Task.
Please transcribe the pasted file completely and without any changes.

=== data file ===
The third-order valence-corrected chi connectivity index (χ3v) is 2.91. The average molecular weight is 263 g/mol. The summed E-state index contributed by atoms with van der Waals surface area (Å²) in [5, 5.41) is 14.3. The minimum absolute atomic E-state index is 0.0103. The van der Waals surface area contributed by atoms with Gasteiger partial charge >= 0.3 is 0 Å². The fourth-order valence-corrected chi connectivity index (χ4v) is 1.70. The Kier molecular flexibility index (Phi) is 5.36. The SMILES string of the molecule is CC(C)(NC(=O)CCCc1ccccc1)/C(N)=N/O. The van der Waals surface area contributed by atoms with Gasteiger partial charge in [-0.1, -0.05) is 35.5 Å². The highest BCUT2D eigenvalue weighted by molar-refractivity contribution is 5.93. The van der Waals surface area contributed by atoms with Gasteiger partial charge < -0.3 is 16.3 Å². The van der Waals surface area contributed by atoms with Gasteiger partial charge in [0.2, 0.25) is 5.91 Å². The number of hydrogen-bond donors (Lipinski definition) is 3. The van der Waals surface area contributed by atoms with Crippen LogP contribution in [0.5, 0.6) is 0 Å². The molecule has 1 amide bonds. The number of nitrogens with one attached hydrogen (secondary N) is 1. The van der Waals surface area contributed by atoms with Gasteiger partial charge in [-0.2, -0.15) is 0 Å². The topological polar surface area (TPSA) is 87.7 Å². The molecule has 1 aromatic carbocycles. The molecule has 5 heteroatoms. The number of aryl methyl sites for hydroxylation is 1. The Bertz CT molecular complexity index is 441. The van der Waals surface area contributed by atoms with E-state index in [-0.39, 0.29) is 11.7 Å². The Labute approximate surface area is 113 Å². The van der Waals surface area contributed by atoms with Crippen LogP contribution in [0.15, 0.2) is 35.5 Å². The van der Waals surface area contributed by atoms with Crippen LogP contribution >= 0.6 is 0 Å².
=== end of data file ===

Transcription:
The third-order valence-corrected chi connectivity index (χ3v) is 2.91. The average molecular weight is 263 g/mol. The summed E-state index contributed by atoms with van der Waals surface area (Å²) in [5, 5.41) is 14.3. The minimum absolute atomic E-state index is 0.0103. The van der Waals surface area contributed by atoms with Gasteiger partial charge >= 0.3 is 0 Å². The fourth-order valence-corrected chi connectivity index (χ4v) is 1.70. The Kier molecular flexibility index (Phi) is 5.36. The SMILES string of the molecule is CC(C)(NC(=O)CCCc1ccccc1)/C(N)=N/O. The van der Waals surface area contributed by atoms with Gasteiger partial charge in [-0.1, -0.05) is 35.5 Å². The highest BCUT2D eigenvalue weighted by molar-refractivity contribution is 5.93. The van der Waals surface area contributed by atoms with Gasteiger partial charge < -0.3 is 16.3 Å². The van der Waals surface area contributed by atoms with Gasteiger partial charge in [0.2, 0.25) is 5.91 Å². The number of hydrogen-bond donors (Lipinski definition) is 3. The van der Waals surface area contributed by atoms with Crippen LogP contribution in [0.5, 0.6) is 0 Å². The molecule has 1 amide bonds. The number of nitrogens with one attached hydrogen (secondary N) is 1. The van der Waals surface area contributed by atoms with Gasteiger partial charge in [-0.2, -0.15) is 0 Å². The topological polar surface area (TPSA) is 87.7 Å². The molecule has 1 aromatic carbocycles. The molecule has 5 heteroatoms. The number of aryl methyl sites for hydroxylation is 1. The Bertz CT molecular complexity index is 441. The van der Waals surface area contributed by atoms with E-state index in [-0.39, 0.29) is 11.7 Å². The Labute approximate surface area is 113 Å². The van der Waals surface area contributed by atoms with Crippen LogP contribution in [0.15, 0.2) is 35.5 Å². The van der Waals surface area contributed by atoms with Crippen LogP contribution >= 0.6 is 0 Å².